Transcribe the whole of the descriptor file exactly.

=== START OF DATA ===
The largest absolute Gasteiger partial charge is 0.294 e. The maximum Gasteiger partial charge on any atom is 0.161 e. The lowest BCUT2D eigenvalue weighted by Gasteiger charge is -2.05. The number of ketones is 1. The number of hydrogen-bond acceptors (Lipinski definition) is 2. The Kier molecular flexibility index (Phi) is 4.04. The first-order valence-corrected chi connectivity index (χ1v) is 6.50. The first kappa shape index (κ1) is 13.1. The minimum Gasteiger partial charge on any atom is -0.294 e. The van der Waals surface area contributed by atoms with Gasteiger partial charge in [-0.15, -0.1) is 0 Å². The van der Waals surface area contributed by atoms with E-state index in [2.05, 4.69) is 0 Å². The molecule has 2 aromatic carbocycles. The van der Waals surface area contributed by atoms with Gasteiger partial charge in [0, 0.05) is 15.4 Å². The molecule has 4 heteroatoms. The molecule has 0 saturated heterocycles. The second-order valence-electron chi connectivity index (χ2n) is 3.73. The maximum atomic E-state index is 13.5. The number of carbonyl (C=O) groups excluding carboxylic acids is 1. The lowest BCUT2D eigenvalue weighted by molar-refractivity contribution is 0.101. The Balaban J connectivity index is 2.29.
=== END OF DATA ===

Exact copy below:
The largest absolute Gasteiger partial charge is 0.294 e. The maximum Gasteiger partial charge on any atom is 0.161 e. The lowest BCUT2D eigenvalue weighted by Gasteiger charge is -2.05. The number of ketones is 1. The number of hydrogen-bond acceptors (Lipinski definition) is 2. The Kier molecular flexibility index (Phi) is 4.04. The first-order valence-corrected chi connectivity index (χ1v) is 6.50. The first kappa shape index (κ1) is 13.1. The minimum Gasteiger partial charge on any atom is -0.294 e. The van der Waals surface area contributed by atoms with Gasteiger partial charge in [-0.15, -0.1) is 0 Å². The van der Waals surface area contributed by atoms with E-state index in [2.05, 4.69) is 0 Å². The molecule has 2 aromatic carbocycles. The van der Waals surface area contributed by atoms with Gasteiger partial charge in [0, 0.05) is 15.4 Å². The molecule has 4 heteroatoms. The molecule has 0 saturated heterocycles. The second-order valence-electron chi connectivity index (χ2n) is 3.73. The maximum atomic E-state index is 13.5. The number of carbonyl (C=O) groups excluding carboxylic acids is 1. The lowest BCUT2D eigenvalue weighted by molar-refractivity contribution is 0.101. The Balaban J connectivity index is 2.29.